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Rand: role of sports reporting evolving image of athletes

Photo+by+Rachel+Steil%3C%2Fstrong%3E%3Cbr+%2F%3E%0AIn+the+last+few+years+sports+reporting+has+changed+drastically.++Social+media+is+the+main+cause+of+this+change.+%0A%E2%80%9CWhat+social+media+has+done+to+reporters+has+sped+us+up%2C%E2%80%9D+Michael+Rand+said.+%E2%80%9CIt%E2%80%99s+made+me+think+how+we+cover+things+now+and+what+access+we+have+to+resources+nonstop.+Sure%2C+it%E2%80%99s+a+lot+more+action+filled+but+it+is+a+lot+more+exciting.%E2%80%9D%0A
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Rand: role of sports reporting evolving image of athletes

Photo by Rachel Steil
In the last few years sports reporting has changed drastically.  Social media is the main cause of this change. 
“What social media has done to reporters has sped us up,” Michael Rand said. “It’s made me think how we cover things now and what access we have to resources nonstop. Sure, it’s a lot more action filled but it is a lot more exciting.”

Photo by Rachel Steil
In the last few years sports reporting has changed drastically. Social media is the main cause of this change. “What social media has done to reporters has sped us up,” Michael Rand said. “It’s made me think how we cover things now and what access we have to resources nonstop. Sure, it’s a lot more action filled but it is a lot more exciting.”

Photo by Rachel Steil
In the last few years sports reporting has changed drastically. Social media is the main cause of this change. “What social media has done to reporters has sped us up,” Michael Rand said. “It’s made me think how we cover things now and what access we have to resources nonstop. Sure, it’s a lot more action filled but it is a lot more exciting.”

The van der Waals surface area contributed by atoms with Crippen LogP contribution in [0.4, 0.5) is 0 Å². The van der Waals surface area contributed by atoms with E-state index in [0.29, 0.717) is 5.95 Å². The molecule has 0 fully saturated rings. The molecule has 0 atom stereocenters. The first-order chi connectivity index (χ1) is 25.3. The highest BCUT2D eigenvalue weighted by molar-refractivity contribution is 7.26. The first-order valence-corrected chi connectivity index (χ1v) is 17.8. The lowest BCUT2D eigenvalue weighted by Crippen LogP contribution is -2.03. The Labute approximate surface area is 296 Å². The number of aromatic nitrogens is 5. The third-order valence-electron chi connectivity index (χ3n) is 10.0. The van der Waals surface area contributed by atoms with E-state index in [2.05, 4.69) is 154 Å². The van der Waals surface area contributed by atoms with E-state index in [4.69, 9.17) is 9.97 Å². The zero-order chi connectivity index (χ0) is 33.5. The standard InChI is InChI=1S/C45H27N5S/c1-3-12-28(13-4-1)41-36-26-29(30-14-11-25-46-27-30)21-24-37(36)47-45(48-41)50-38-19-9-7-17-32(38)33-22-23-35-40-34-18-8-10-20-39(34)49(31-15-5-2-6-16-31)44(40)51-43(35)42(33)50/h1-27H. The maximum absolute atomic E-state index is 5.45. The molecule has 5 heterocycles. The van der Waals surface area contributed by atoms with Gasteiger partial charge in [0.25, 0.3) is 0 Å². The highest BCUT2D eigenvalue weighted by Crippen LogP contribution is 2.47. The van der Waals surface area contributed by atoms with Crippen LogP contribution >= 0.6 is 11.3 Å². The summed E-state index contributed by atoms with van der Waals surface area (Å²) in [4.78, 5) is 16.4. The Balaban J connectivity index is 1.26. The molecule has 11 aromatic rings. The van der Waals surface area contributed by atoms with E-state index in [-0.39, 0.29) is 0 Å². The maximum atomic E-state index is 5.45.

Photo by Rachel Steil
In the last few years sports reporting has changed drastically. Social media is the main cause of this change. “What social media has done to reporters has sped us up,” Michael Rand said. “It’s made me think how we cover things now and what access we have to resources nonstop. Sure, it’s a lot more action filled but it is a lot more exciting.”

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The sports reporting world has taken a curve ball the past couple years according to Star Tribune’s digital sports editor, Michael Rand. The rise of social media has impacted how sports and athletes are covered and perceived in the public’s eye.

According to Rand, sports reporting previously consisted of simply going to the event, taking notes, going back to the office, sitting and relaxing for a few hours and then writing the story for the publication. Nowadays, it is much more action filled with going to the event, tweeting about the atmosphere and quotes from the athletes, taking a video to post on the website and then writing the story.